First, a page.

Loving those you’ve been told to hate.
I’ve written on the first two great untruths here and here. In case it isn’t completely obvious, I think that the antidote to these untruths can be found in practicing the three great virtues of the Christian life: faith, hope, and love. And the greatest of these is love.
It would be a mistake to say that in coming to Christ we lose all semblance of what we are calling tribalism. In fact, God’s great throne room, we are told, will be filled with a multitude from every tribe, language, people, and nation. There is something of a tribal identity that it seems hasn’t been lost. But this tribal identity has also been swallowed up by citizenship. In the remarkable politics of the kingdom of heaven, we are different – wonderfully so, yet we are one people, with one Lord, standing before one throne.
And the law of this diverse, yet united, kingdom is the law of love. Love first for God and then for one another. This is a radical love that extends even to our enemies and to what author Alan Jacobs calls our “repugnant cultural others.”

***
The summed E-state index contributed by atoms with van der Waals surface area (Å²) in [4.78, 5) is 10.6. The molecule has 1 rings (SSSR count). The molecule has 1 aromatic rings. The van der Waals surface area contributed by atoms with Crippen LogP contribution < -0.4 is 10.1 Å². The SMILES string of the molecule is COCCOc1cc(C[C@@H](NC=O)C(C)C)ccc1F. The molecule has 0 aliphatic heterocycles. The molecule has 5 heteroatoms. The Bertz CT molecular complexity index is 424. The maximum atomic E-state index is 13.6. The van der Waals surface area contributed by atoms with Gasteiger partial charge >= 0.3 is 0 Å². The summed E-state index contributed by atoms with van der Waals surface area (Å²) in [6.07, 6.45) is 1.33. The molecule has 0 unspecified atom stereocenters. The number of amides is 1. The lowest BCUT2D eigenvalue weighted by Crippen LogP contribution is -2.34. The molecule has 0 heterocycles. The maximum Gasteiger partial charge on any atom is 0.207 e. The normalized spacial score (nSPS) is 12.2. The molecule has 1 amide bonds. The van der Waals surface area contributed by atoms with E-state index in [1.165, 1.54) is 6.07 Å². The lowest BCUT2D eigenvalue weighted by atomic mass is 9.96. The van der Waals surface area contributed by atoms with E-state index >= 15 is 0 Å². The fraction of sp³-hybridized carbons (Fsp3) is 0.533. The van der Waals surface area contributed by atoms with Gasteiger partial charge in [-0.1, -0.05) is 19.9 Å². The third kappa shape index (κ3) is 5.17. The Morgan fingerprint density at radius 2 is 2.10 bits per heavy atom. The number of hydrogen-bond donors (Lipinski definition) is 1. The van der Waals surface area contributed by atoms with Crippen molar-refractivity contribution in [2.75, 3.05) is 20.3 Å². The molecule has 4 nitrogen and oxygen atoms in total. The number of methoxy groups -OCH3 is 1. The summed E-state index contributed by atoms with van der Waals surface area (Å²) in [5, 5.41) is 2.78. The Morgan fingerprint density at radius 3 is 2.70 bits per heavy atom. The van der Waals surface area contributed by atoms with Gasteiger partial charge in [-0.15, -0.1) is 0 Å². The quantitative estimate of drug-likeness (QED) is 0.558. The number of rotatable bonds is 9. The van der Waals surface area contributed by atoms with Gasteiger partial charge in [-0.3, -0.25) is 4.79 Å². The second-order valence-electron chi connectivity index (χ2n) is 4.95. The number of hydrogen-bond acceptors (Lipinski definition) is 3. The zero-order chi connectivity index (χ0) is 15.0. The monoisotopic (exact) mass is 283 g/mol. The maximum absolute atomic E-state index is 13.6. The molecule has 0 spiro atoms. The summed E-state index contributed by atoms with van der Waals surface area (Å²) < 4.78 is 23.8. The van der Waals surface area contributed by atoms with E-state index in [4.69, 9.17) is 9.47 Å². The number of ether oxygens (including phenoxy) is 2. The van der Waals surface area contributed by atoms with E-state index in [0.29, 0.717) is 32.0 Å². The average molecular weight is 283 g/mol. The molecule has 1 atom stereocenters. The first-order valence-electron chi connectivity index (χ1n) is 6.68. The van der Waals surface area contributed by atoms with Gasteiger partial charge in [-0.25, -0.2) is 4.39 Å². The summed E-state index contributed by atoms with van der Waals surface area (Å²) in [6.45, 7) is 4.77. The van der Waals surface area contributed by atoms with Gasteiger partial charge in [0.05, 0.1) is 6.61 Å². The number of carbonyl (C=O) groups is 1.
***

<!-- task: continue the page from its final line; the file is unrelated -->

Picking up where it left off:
The implications of this are obvious even if they are uncomfortable. There is no vindictive empathy in the kingdom. We love both the oppressed and the oppressor. We seek justice not out of hate or envy. We seek justice with a broken heart that longs for reconciliation and mutual healing. We refuse to allow our culture to dictate the terms of our love. We love a person no matter their race, gender, political affiliation, social status, sexuality, which NFL team they root for, etc. etc. etc. etc. etc. There are no “good” people or “bad” people. There are just complex, broken, amazing, confusing, in-need-of-Jesus people.
Finally, what we need is love and charity in all things, but especially in our communication. The authors put it this way: “There is a principle in philosophy and rhetoric called the principle of charity, which says that one should interpret other people’s statements in their best, most reasonable form, not in the worst or most offensive way possible.” One of the best places to start in challenging this third untruth is to commit ourselves to listening to each other with charity and humility.